Move your mouse pointer (cursor) with the keyboard in Windows 7 ("MouseKeys")
If you find yourself without a mouse, Windows 7 includes a feature called "MouseKeys" which lets you use your keyboard instead of a mouse or pen-and-tablet combo. When MouseKeys is turned on, some of the keys on your keyboard become "directional arrows" that allow you to move around the cursor on your screen.
Enable (or disable) MouseKeys on your Windows 7 computer
Follow these steps to start using your keyboard as mouse:
- Open the start menu, type "MouseKeys" in the search field, and hit Enter.
- Windows 7 will open the "Make the keyboard easier to use" screen in the Control Panel's Ease of Access Center (which contains all the accessibility features available to Windows users).
- To enable MouseKeys, check the "Turn on Mouse Keys" checkbox under "Control the mouse with the keyboard". (If you later decide to disable MouseKeys, follow these exact same steps, but uncheck the "Turn on Mouse Keys" checkbox and then click OK to apply the change.)
- Then, click on the "Set up Mouse Keys" link to configure your keyboard to move the mouse pointer / cursor, and Windows 7 will load the MouseKeys configuration screen.
- Since most settings are self-explanatory, we won't spend any time on them; aside from giving you the ability to customize which keyboard shortcuts you can use to move the cursor on screen, notice that this option screen includes a "Pointer speed" section: it is perhaps the most important, since you will unlikely tweak it as you get more familiar with MouseKeys, by customizing the "Top Speed" of the cursor when it is controlled by the keyboard, and the "Acceleration" level:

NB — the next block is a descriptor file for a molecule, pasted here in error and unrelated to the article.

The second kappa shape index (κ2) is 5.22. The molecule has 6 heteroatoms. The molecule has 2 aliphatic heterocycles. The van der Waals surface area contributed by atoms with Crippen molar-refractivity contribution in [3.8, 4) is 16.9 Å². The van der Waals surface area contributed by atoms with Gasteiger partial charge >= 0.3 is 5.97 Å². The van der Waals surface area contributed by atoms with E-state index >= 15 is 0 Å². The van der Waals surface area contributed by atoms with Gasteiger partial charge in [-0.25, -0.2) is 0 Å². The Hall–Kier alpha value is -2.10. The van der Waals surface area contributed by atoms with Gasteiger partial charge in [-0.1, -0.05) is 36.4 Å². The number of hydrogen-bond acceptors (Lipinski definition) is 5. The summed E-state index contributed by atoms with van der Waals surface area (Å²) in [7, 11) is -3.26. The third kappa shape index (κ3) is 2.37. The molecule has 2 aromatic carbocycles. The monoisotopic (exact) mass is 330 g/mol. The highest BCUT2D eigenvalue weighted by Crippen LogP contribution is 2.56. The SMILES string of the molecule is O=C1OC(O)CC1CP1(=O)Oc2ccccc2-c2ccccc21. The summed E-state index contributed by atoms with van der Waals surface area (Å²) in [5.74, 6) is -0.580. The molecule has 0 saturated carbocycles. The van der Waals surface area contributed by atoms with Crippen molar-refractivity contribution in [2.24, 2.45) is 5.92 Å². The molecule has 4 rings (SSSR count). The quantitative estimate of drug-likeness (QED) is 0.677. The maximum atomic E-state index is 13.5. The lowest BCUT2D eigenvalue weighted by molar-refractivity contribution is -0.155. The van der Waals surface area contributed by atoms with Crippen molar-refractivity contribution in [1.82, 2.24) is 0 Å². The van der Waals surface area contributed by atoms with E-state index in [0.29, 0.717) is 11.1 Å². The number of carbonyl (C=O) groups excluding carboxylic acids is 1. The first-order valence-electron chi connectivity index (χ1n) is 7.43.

- Also notice that Windows 7 also gives you a way to override the default speed and acceleration of your "keyboard cursor" by holding down the Control key (Ctrl) to make the cursor go faster (accelerate), or the Shift key to slow it down (decelerate).
This is all it takes to enable MouseKeys in Windows 7, and move your mouse with the keyboard!up ↑